I am a constantly guilt-filled person.
This not-so-admirable quality of my personality comes to life particularly when it comes to my family. This past weekend was Family Day weekend here in Ontario. A time when people take time out of their busy lives and focus on family. A provincial holiday was created just to show how important that aspect of our lives is - and should be - in this crazy work-obsessed world we live in. It was also the weekend when my local RWA writing chapter meets. Once a month meetings that I don't get to attend very often usually because of family commitments (read: hockey games!). For once, there wasn't a hockey game. So, I made the mistake of suggesting to hubby that I might like to go to this meeting on Saturday afternoon. He gives me this disappointed look and says, "I thought you'd decided that we were going to spend the day together?" Factor in as well that it was Valentine's Day. Well, needless to say, I did not go to the writer's group meeting. Hubby insisted, go, go. NO way. The guilt I would feel while sitting in a room full of writer's talking about craft and sharing stories only other writers can understand would be so much I wouldn't enjoy the meeting.
So, instead, I spent the day with hubby and various children doing various errands. Nothing big. Nothing momentous. The weekend was spent taking walks, watching movies, doing laundry, having family dinners. Nothing too out of the ordinary. But inside the ordinary were some special moments. Walking along our neighbourhood creek on a sunny, crisp winter afternoon watching the kids skip rocks and the dog stick his nose in crystal clear water. Watching my son laugh in delight at how fast his new remote controlled car went on a free-from-snow asphalt drive. Listening to my daughters tease and natter with each other and not fight for once. Normal, family life moments. And I was glad I spent it with them.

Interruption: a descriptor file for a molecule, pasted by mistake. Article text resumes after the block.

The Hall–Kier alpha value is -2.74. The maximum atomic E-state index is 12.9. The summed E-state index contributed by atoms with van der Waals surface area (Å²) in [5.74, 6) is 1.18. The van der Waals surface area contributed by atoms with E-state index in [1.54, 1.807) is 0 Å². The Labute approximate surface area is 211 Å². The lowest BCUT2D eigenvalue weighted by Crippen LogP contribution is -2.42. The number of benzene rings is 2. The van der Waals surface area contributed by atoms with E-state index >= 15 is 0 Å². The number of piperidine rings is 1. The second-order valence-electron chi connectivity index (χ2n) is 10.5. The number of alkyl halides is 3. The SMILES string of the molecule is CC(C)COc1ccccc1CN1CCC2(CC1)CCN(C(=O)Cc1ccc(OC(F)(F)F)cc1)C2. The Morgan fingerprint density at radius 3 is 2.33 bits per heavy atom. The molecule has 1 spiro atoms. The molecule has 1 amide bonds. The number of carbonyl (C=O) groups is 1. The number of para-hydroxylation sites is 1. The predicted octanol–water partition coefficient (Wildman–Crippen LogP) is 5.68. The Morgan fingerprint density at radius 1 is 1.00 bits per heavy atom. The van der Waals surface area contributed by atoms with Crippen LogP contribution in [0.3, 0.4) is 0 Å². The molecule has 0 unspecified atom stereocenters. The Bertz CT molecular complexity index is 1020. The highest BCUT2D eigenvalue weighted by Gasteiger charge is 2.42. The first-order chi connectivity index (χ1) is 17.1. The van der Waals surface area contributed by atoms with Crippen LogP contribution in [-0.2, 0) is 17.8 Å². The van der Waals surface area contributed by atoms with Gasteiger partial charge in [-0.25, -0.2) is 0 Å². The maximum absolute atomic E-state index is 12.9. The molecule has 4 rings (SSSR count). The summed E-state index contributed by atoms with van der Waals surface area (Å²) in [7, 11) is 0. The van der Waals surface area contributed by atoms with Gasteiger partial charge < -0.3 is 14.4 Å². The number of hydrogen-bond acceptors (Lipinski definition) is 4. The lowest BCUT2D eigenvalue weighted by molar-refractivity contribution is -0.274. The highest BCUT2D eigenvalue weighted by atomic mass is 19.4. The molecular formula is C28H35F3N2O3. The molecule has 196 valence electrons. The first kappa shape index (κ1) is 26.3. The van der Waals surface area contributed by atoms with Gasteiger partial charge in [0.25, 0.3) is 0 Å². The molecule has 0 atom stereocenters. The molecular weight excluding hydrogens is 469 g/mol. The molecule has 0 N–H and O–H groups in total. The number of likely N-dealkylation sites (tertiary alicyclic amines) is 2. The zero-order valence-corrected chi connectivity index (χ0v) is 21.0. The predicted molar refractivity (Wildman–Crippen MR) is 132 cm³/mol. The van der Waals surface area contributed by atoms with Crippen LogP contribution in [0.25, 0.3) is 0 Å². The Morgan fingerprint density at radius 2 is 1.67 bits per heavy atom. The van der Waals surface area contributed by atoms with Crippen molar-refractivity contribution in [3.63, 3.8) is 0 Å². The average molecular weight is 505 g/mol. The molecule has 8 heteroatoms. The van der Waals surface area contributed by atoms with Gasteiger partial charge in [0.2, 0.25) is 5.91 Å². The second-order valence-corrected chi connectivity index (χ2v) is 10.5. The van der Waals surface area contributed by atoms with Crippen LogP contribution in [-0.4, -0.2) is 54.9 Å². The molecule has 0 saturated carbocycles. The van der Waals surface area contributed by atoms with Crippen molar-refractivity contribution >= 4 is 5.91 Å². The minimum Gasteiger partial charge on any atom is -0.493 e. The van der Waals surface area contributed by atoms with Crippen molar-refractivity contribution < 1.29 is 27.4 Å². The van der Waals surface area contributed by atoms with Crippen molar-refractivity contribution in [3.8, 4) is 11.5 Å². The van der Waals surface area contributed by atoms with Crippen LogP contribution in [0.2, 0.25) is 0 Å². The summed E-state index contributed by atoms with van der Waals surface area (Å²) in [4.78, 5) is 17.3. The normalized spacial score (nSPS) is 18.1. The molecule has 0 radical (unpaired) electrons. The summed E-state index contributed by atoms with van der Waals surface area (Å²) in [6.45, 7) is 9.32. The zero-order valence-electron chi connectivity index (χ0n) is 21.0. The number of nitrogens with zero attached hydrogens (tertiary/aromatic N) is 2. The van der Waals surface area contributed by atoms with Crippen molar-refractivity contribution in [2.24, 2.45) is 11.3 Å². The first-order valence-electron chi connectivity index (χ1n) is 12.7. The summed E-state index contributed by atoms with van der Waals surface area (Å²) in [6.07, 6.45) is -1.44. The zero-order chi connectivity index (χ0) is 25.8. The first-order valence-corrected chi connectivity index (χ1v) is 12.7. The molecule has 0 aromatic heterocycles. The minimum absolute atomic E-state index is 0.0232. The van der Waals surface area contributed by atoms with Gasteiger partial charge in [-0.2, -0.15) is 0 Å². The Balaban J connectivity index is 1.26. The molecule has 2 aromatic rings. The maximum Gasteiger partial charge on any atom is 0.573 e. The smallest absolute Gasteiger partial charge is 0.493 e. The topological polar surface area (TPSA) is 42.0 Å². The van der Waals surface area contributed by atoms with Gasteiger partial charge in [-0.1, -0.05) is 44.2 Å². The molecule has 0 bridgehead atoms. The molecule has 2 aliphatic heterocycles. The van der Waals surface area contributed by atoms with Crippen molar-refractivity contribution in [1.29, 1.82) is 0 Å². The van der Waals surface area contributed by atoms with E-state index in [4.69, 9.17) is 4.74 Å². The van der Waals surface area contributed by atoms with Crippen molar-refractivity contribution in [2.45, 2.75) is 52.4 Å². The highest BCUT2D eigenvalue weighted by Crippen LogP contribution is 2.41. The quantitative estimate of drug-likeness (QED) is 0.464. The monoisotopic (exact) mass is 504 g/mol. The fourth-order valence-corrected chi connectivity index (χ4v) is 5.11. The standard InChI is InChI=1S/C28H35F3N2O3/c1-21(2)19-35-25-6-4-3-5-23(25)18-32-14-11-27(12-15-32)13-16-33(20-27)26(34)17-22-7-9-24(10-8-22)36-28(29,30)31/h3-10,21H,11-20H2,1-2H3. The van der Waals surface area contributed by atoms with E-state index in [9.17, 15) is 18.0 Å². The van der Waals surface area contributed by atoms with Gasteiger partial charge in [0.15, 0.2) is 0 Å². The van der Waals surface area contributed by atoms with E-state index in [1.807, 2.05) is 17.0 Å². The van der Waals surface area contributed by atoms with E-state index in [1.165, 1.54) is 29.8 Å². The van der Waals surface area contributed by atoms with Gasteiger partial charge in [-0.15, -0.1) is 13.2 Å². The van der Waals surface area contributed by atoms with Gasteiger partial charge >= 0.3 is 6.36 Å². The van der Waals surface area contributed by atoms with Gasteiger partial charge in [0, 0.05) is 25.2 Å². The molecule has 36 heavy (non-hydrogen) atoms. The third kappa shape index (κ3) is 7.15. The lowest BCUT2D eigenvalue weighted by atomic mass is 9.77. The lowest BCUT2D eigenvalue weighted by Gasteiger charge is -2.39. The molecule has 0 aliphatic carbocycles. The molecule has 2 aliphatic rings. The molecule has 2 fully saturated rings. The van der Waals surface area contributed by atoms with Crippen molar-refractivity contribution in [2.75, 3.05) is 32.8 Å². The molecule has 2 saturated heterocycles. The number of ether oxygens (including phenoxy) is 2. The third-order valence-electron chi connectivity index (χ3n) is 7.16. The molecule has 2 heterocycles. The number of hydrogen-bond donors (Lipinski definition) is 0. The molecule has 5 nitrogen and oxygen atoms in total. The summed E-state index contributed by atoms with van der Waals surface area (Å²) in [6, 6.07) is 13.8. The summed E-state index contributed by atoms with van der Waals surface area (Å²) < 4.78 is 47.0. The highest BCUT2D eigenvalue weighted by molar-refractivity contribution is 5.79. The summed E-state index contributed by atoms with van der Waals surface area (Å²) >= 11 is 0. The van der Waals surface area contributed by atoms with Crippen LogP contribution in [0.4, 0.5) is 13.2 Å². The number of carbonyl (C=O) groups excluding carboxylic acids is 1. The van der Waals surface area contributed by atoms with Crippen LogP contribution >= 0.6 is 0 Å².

But I still feel guilty that I didn't write. Didn't tackle the looming, massive revisions I have to do to make this latest wip sellable. It made me wonder whether I was using the family as a way to procrastinate on doing a difficult task? And THAT thought made me feel even guiltier. I definitely don't want to think that I'm using my family as an avoidance technique. I'd like to think I really do want to spend time with them and they should be placed ahead of everything else in my life. And yet ... if I want to be a writer I know I have to carve out time for writing. So ... how do I do that and not feel guilty for doing that? Maybe this is this one of those universally unanswerable questions. But if there is an answer out there, I'd really love to hear it.